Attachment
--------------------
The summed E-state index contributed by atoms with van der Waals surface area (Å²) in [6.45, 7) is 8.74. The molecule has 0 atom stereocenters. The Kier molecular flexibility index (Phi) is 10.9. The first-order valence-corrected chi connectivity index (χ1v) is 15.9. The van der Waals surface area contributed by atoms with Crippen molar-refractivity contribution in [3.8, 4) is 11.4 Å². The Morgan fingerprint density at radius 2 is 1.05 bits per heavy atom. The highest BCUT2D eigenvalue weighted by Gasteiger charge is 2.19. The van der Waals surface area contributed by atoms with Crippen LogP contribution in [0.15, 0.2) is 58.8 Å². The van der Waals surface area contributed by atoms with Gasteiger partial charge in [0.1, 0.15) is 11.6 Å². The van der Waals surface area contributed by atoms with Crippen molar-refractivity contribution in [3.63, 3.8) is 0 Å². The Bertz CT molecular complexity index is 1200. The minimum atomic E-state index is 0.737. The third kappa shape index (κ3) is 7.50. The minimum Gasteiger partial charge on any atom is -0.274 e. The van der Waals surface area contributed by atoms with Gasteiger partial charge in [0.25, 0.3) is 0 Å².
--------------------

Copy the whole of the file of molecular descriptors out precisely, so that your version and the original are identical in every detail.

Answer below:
The summed E-state index contributed by atoms with van der Waals surface area (Å²) in [6.45, 7) is 8.74. The molecule has 0 atom stereocenters. The Kier molecular flexibility index (Phi) is 10.9. The first-order valence-corrected chi connectivity index (χ1v) is 15.9. The van der Waals surface area contributed by atoms with Crippen molar-refractivity contribution in [3.8, 4) is 11.4 Å². The Morgan fingerprint density at radius 2 is 1.05 bits per heavy atom. The highest BCUT2D eigenvalue weighted by Gasteiger charge is 2.19. The van der Waals surface area contributed by atoms with Crippen LogP contribution in [0.15, 0.2) is 58.8 Å². The van der Waals surface area contributed by atoms with Gasteiger partial charge in [0.1, 0.15) is 11.6 Å². The van der Waals surface area contributed by atoms with Crippen molar-refractivity contribution in [3.63, 3.8) is 0 Å². The Bertz CT molecular complexity index is 1200. The minimum atomic E-state index is 0.737. The third kappa shape index (κ3) is 7.50. The minimum Gasteiger partial charge on any atom is -0.274 e. The van der Waals surface area contributed by atoms with Gasteiger partial charge in [0.25, 0.3) is 0 Å².